Soil microbes vary in their ability to chemically transform toxic arsenic
Arsenic is naturally present in the soil and groundwater of many countries, posing a health risk to local populations specially in South East Asia. In rice paddy fields, notably, arsenic accumulates in the grain, as its cultivation under flooded conditions favors arsenic release from soil.
Yet, the fate of arsenic in rice fields is highly interconnected with the metabolic activity of the soil microbiome and some microbes can perform arsenic methylation, which facilitates arsenic accumulation in rice grains. To complicate the matter, microbial methylation can render arsenic compounds ultimately more or less toxic – this depending on the microbial species and whether their habitat is aerated or not.
Now, a new study from the group of Rizlan Bernier-Latmani (NCCR Microbiomes WP4 leader) sheds light on how different species of soil bacteria and archaea vary in their capacity to accumulate and transform toxic arsenic.
In this study, the lead author Dr. Karen Viacava and her co-authors examined seven species – 2 aerobes and 5 anaerobes – that potentially methylate arsenic and are likely to be found in rice paddy soils. They found that anaerobic microbes better resisted arsenic toxicity but methylated arsenic less efficiently than their aerobic counterparts. This was associated with an active pumping out of arsenic from the cell, a mechanism that is less efficient or even absent in aerobes.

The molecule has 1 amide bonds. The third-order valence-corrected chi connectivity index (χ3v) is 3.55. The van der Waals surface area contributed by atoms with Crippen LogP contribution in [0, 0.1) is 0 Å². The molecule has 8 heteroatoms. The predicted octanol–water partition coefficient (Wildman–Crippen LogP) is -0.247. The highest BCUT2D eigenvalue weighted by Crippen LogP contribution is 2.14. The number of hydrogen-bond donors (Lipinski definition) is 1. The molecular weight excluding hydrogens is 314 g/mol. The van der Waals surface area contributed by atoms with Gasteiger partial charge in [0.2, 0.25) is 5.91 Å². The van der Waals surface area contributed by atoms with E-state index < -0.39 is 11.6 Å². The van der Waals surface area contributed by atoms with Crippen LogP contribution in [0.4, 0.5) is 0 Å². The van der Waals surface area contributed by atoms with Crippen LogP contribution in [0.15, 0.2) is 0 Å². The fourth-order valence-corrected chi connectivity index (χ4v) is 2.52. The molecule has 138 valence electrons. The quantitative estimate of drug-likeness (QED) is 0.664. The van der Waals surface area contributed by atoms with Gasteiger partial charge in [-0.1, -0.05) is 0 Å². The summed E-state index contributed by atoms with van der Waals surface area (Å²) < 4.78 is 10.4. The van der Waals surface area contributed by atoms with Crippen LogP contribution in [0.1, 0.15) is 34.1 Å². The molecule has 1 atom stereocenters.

Their results have also led the authors to postulate on the evolutionary maintenance of arsenic methylation in arsenic-resistant anaerobes. If not used for detoxification, could these microbes produce toxic methylated arsenic compounds to compete with other members of the soil microbiome? This intriguing hypothesis remains to be explored further.